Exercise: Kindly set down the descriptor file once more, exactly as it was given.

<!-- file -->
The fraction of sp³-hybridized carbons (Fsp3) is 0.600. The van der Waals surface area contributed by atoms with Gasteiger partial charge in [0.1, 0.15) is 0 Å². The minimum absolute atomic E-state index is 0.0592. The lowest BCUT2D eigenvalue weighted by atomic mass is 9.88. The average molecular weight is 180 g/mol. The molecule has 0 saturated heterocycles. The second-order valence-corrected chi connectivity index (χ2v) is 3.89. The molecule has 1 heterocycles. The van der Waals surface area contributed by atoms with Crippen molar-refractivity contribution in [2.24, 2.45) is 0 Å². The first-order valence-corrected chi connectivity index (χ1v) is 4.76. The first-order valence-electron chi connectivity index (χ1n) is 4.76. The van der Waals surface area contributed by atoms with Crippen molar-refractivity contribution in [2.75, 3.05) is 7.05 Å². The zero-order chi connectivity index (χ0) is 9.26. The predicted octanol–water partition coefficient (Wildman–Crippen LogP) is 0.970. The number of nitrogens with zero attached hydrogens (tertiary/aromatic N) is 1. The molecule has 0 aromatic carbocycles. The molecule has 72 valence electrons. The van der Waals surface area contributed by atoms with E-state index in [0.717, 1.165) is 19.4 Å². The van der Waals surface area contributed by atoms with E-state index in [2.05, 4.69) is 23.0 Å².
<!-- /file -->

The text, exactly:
The fraction of sp³-hybridized carbons (Fsp3) is 0.600. The van der Waals surface area contributed by atoms with Gasteiger partial charge in [0.1, 0.15) is 0 Å². The minimum absolute atomic E-state index is 0.0592. The lowest BCUT2D eigenvalue weighted by atomic mass is 9.88. The average molecular weight is 180 g/mol. The molecule has 0 saturated heterocycles. The second-order valence-corrected chi connectivity index (χ2v) is 3.89. The molecule has 1 heterocycles. The van der Waals surface area contributed by atoms with Crippen molar-refractivity contribution in [2.24, 2.45) is 0 Å². The first-order valence-corrected chi connectivity index (χ1v) is 4.76. The first-order valence-electron chi connectivity index (χ1n) is 4.76. The van der Waals surface area contributed by atoms with Crippen molar-refractivity contribution in [2.75, 3.05) is 7.05 Å². The zero-order chi connectivity index (χ0) is 9.26. The predicted octanol–water partition coefficient (Wildman–Crippen LogP) is 0.970. The number of nitrogens with zero attached hydrogens (tertiary/aromatic N) is 1. The molecule has 0 aromatic carbocycles. The molecule has 72 valence electrons. The van der Waals surface area contributed by atoms with E-state index in [0.717, 1.165) is 19.4 Å². The van der Waals surface area contributed by atoms with E-state index in [2.05, 4.69) is 23.0 Å².